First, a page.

Ramona school board approves $45 million budget

Teachers, trustees ratify agreement

By Maureen Robertson

If one thing’s certain about Ramona Unified School District’s 2013-14 budget, it’s uncertainty.

Trustees approved a $45 million budget on June 6, acknowledging there likely will be changes for several reasons. Among them are: the state has not yet passed a 2013-14 budget; budget proposals from the governor, Senate and Assembly differ; the district is unsure how much it will receive from Gov. Brown’s new school finance formula, called the Local Control Funding Formula (LCFF); and districts do not know if there will be restrictions on LCFF dollars.

Despite that, “we’re cautiously optimistic,” Assistant Superintendent David Ostermann said. “For the first time in at least five years we have a brighter outlook for our economy.”

Also, the district a week earlier had reached a tentative agreement with the Ramona Teachers Association. RTA ratified the agreement June 4 and trustees gave their approval minutes before the budget hearing. Because the agreement affects district contracts with its support and management employees, “we had a time crunch of trying to get all the numbers into our budget correctly,” Assistant Superintendent David Ostermann said, adding that, while the major details are included, some minute details aren’t yet.

Don Gruneisen, center, listens as Shelly Yerkes, co-founder of the Ramona Parents Coalition, talks with Trustee Kim Lasley after the school board meeting

The agreement ends June 30, 2014, and calls for employee contributions to health benefits, elimination of the district contribution to the RTA SAFE account, 5.5 furlough days for the 2013-14 school year, restoration language for 2013-14 if the district receives more money, and discontinuing the $1,500 annual incentive the district has paid teachers to waive medical coverage.

While two parents commended trustees, the administration and the RTA for reaching an agreement after about 18 months of contentious negotiations, RTA’s chief negotiator, Grant McNiff, said, “This tentative agreement is by no means a cause for celebration.”

“Your campaign to spread fear, deceive the public and slander Ramona teachers is reprehensible,” he said. “Your unwillingness to be honest and settle months ago would have saved tens, maybe thousands of dollars spent on attorney fees and strike adviser fees. Your desire to smear teachers and destroy our union has opened wounds that will take years to heal.”

From now on, he said, “all of us will be watching, constantly, questioning every decision and every expense that’s made.”

Denise Croom, a co-founder of the Ramona Parents Coalition, thanked the RTA and district leadership “for listening to the voices of our community” and agreeing to meet May 29.

“Thank you for the numerous hours and tireless dedication it took to come to a compromise,” said Croom. “Thank you for setting aside your differences and putting our children first.”

Looking forward, she continued, the agreement will end in about a year.

“We hope both sides can work on rebuilding a working relationship that will enable you both to negotiate productively next summer,” she said.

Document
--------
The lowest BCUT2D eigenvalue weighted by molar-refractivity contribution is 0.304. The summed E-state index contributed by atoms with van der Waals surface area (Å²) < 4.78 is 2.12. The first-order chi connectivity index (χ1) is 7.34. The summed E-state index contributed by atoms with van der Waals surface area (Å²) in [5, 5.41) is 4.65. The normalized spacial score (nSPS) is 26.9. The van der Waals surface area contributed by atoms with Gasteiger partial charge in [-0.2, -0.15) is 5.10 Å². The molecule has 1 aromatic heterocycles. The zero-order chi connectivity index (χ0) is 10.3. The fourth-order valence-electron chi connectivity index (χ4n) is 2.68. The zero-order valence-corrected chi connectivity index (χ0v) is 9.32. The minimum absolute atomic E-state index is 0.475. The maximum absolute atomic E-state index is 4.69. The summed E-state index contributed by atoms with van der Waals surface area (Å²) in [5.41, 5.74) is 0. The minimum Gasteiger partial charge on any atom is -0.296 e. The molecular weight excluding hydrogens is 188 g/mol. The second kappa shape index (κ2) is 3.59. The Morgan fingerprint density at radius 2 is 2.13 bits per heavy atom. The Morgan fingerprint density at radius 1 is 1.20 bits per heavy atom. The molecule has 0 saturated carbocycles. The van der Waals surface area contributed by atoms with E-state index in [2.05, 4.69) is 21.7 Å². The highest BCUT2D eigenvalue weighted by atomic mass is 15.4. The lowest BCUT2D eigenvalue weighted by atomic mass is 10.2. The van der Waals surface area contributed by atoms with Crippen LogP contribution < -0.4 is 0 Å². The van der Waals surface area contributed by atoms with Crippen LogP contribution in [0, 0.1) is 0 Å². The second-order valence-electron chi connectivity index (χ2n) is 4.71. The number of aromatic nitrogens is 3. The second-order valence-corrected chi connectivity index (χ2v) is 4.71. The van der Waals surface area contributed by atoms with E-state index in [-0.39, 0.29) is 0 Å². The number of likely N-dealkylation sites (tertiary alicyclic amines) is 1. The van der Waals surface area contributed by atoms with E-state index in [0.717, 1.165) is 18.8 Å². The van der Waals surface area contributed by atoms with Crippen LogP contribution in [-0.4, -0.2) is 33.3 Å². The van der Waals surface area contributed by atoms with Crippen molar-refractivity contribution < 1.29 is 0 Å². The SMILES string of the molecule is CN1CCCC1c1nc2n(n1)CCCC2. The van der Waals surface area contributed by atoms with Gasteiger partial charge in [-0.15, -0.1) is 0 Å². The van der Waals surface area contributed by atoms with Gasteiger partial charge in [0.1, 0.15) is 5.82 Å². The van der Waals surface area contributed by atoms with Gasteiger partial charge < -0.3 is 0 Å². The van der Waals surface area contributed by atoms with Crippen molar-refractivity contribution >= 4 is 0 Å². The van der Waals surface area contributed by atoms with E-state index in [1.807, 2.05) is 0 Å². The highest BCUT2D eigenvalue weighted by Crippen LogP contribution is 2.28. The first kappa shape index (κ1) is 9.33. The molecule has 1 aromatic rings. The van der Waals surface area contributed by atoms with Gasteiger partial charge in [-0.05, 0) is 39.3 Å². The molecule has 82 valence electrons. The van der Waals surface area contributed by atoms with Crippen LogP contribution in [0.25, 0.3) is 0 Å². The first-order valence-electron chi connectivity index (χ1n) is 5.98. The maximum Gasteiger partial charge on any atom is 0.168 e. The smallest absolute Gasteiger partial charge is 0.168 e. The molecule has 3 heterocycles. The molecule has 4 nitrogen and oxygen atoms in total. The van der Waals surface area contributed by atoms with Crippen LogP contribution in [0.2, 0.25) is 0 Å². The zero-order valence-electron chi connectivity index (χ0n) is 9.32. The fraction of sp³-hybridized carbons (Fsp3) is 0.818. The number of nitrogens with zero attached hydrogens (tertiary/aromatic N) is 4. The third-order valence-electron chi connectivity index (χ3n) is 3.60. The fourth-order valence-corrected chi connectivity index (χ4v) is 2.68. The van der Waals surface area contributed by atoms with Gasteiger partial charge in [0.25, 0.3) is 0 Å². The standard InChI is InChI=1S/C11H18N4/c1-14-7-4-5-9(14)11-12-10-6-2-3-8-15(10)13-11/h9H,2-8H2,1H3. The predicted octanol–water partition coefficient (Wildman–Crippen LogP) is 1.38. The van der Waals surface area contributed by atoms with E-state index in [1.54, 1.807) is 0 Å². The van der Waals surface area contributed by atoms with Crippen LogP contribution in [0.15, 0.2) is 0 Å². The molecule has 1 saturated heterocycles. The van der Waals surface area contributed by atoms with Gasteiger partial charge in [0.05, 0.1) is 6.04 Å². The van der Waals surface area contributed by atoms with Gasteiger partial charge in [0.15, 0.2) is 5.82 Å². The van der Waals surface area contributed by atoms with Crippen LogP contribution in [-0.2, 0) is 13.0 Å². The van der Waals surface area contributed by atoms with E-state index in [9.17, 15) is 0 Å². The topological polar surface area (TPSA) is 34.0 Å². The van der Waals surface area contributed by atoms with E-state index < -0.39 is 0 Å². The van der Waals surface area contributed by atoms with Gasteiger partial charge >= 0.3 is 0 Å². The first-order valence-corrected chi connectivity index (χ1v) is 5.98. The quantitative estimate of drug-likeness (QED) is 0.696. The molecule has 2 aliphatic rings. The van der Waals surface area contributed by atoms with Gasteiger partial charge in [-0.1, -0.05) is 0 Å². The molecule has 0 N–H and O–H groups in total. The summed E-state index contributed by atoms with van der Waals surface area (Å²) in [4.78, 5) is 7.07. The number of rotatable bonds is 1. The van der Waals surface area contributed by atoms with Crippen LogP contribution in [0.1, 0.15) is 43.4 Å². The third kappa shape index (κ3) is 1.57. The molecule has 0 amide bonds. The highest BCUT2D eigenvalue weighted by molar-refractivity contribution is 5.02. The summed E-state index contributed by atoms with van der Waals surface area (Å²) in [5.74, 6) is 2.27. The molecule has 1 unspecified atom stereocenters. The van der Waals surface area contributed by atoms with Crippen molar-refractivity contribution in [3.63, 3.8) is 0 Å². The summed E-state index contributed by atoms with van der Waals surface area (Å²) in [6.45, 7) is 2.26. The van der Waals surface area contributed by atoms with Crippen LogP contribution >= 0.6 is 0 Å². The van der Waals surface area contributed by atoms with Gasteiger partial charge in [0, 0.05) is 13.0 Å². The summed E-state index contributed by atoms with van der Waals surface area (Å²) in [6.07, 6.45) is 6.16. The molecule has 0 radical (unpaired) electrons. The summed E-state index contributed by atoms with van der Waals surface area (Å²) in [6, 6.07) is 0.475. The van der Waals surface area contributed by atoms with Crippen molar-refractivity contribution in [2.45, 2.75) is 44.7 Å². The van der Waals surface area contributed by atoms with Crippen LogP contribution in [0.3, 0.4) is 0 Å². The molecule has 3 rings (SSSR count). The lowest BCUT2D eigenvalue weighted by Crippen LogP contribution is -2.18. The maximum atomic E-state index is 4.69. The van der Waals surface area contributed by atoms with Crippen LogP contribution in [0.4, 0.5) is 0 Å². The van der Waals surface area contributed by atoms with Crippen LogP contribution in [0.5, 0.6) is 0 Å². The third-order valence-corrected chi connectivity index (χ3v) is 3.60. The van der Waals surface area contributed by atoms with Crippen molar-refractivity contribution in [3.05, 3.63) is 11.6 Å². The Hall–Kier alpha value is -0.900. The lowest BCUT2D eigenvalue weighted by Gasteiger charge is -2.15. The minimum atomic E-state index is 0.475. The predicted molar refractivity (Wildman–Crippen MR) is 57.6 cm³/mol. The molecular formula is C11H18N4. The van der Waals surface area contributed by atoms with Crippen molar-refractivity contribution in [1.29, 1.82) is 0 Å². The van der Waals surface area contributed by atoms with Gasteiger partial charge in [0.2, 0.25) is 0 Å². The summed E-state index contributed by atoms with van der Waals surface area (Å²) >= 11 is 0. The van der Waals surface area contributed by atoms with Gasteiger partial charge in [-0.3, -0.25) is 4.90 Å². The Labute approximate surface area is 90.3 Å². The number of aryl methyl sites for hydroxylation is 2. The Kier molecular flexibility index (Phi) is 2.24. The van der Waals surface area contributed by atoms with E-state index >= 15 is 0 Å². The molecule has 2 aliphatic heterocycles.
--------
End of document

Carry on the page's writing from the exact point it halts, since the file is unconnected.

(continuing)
The parents coalition will stay involved and remain dedicated to researching issues and supporting the three objectives she said the coalition calls the tripod:

•Protecting educational quality of our children,

•Maintaining competitive compensation for teachers, administration and classified, and

•Help the district achieve and maintain fiscal stability.

Parent Don Gruneisen said he’s been “torn in a lot of different directions by what’s been going on” and appreciates that all sides reached agreement.

“I hope that, having reached an agreement, that can become more the norm going forward…Do your best, all of you, to compromise, and start with that as a goal — reaching an agreement,” he said.

Gruneisen also encouraged the trustees and administration to “set aside, if not an adequate amount, at least a larger amount, toward ongoing maintenance. My perception from looking at all of this is that that kind of comes last.” He suggested setting some money aside for maintenance, separate from negotiations — “enough to keep the schools safe and in good state of repair for the kids and the other people who visit.”

Related posts:

  1. School board approves emergency measures as district braces for possible teachers strike
  2. School district OKs $49.6M budget
  3. Ramona school district forecasts deficit next year
  4. Water board approves budget resolutions
  5. District, teachers settle on two-year agreement

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Posted by Maureen Robertson on Jun 12 2013. Filed under Featured Story, Ramona, Schools. You can follow any responses to this entry through the RSS 2.0. You can skip to the end and leave a response. Pinging is currently not allowed.

1 Comment for “Ramona school board approves $45 million budget”

  1. John Stockton

    When this all started, I thought there was enough blame to go around for all. This article points clears up a lot of things, at least for me. Note the tone and choice of words from RTA's chief negotiator. When faced with negotiating with one who holds such disdain for the other side's position, no wonder negotiations were not fruitful.

    It is about time that the RTA comes to terms with the fact that the rest of the world contributes a significant portion of their salaries to their health and other benefits. Furthermore, the portion our employers contribute to our benefits generally does not come out of the pockets of the taxpayer. The RTA's entitlement mentality needs to stop.

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